The Politics of Inclusion: Masculinity and Heteronormativity in “8 Angry Asians”

Last night, Asian comedy group Stir-Friday Night brought its run of “8 Angry Asians, Starring Scarlett Johansson” at Second City to a close. The hour-long show consisted of a series of short comedy sketches, bits specifically tackling Asian American issues mixed with a number of “race-blind” shorts. While some parts of the show fell a little flat, it was still a good experience to attend a show where for once, rather than being the butt of the joke, Asian Americans got to tell the jokes.

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Promotional photo for the show. The eight people pictured are both the writers and actors in the show. They come from Chinese, Japanese, Korean, Filipino, and Indian backgrounds.

While a comedy show completely written, produced, and performed by Asian Americans is a powerful feat in itself, “8 Angry Asians” still participates in the upholding of hegemonic norms perpetuating sexist and heteronormative narratives. Several sketches in the show feature couples, but all of these couples are heterosexual pairings. The only bit that features a queer character is a scene in which a transgender woman comes out to the man she’s seeing (even though Stir Friday Night has no transgender cast members.)

One particularly problematic bit is a sketch in which a woman returns to the home she lives in with her boyfriend. She tells him about how she just returned from helping her friend clean out her apartment following a nasty breakup. The woman brandishes a book her friend let her take, since for reason she had two copies of the book. The boyfriend panics, saying the book is haunted by the breakup and opening it will unleash negative energy into their apartment. The woman shrugs off his concerns and opens the book, which allows the couple to hear past arguments between her friend and her ex.

In these arguments, the woman’s friend is portrayed as a stereotypically irrational and overemotional woman. In one argument, she is heard blowing up at her then-boyfriend for leaving an empty can of Sprite on the coffee table. At the end of the sketch, the transmission of negative energy is shown when the woman snaps into a demonically-possessed state and asks her boyfriend if he wants to get married.

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This sketch upholds sexist stereotypes, constructing the female as crazy, overly emotional, and irrational in contrast to the sane, logical, rational man. The bit depicts romantic love with a woman as a burden, and employs the sexist trope of marriage as a form of male enslavement. Some maintain that placing Asian American bodies in traditionally white models (in this case, white gender stereotypes) is progressive, arguing that this form of representation combats the Otherization of Asian Americans, showing that “we are just like everyone else.” However, I, along with many others, believe that the substitution of Asian bodies into existing dominant narratives is not an effective method of subversion. The desire to conform to white gender stereotyping can be seen as an expression of Asian American men’s reaction to their hegemonic emasculation. In an effort to assert their masculinity, they attempt to conform to the image of white masculinity, painting themselves as intellectually superior and unemotional (Chou 114).

The exclusion of queer identities in “8 Angry Asians” also upholds hegemonic norms. By portraying solely heterosexual couples, the show perpetuates the construction of Asian America as a heterosexual entity. Asian American art that excludes queer identities contributes to the chasm between racial and sexual identities. As Takagi discusses in Maiden Voyage, “many [gay and lesbian Asian Americans] experience the worlds of Asian America and gay America as separate places” (25). “8 Angry Asians” renders queer Asian Americans invisible and essentializes the Asian American experience.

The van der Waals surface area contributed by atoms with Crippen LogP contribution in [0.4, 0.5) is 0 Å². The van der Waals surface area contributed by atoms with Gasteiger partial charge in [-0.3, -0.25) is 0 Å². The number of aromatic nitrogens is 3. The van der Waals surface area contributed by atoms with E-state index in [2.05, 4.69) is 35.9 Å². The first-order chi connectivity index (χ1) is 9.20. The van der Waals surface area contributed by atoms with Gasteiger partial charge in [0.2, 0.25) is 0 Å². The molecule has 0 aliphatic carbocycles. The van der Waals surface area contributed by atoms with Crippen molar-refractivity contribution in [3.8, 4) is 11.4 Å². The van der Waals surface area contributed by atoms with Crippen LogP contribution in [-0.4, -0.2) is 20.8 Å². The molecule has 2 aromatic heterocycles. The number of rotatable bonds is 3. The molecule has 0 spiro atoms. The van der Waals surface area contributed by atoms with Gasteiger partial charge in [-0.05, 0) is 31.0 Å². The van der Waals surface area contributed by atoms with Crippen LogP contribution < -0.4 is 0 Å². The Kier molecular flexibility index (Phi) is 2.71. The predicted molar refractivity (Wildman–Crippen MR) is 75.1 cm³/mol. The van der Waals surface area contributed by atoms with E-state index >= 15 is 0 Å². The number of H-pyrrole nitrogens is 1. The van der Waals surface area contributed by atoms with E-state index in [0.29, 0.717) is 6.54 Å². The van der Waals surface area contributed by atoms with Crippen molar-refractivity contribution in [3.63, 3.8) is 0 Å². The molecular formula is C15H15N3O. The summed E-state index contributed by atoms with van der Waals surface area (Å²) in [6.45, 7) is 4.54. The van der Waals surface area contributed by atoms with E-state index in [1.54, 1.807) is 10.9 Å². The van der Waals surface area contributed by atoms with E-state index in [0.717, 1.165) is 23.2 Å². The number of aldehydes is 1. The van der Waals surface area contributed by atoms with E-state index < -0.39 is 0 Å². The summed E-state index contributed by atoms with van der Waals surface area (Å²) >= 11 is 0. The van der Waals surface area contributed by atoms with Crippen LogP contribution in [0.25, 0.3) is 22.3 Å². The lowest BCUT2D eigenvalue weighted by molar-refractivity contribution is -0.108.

While Stir Friday Night’s “8 Angry Asians” is betraying hegemonic norms in some ways, the group still needs to address ways in which it perpetuates sexist and heteronormative narratives. By only presenting heterosexual depictions of Asian Americans, Stir Friday Night supports the idea that heterosexuality and Asian American identity go hand-in-hand, further marginalizing queer Asian Americans. As Un Jung of the Visibility Project says, “A lot of times we focus on one particular identity…there’s a whole spectrum of identities I could really be a part of.” Increasing representation of queer Asians helps bring the intersections of these identities to light.

While Stir Friday Night is giving a voice to some Asian Americans in show business, some narratives the group supports erase or mischaracterize a large chunk of Asian America. It is important to acknowledge these shortcomings in order to recognize the heterogeneity of Asian Americans and work to break down the walls that have been built to separate Asian American and queer identities as well as Asian American men and women.

Works Cited:

BWW News Desk. “Stir Friday Night to Bring 8 ANGRY ASIANS to Second City.” Broadwayworld.com. Wisdom Digital Media, 31 Aug. 2016. Web. 22 Oct. 2016.

Chou, Rosalind S. “Asian American Masculinity.” Asian American Sexual Politics: The Construction of Race, Gender, and Sexuality. Lanham: Rowman & Littlefield, 2012. N. pag. Print.

Takagi, Dana Y. “Maiden Voyage: Excursion into Sexuality and Identity Politics in Asian America.” Asian American Sexualities: Dimensions of the Gay and Lesbian Experience. By Russell Leong. New York: Routledge, 1996. N. pag. Print.

“The Visibility Project – A National Portrait and Oral Story Collection of Queer Asian American & Pacific Islander Women and Trans* Community.” The Visibility Project. The Visibility Project, 2012. Web. 23 Oct. 2016.

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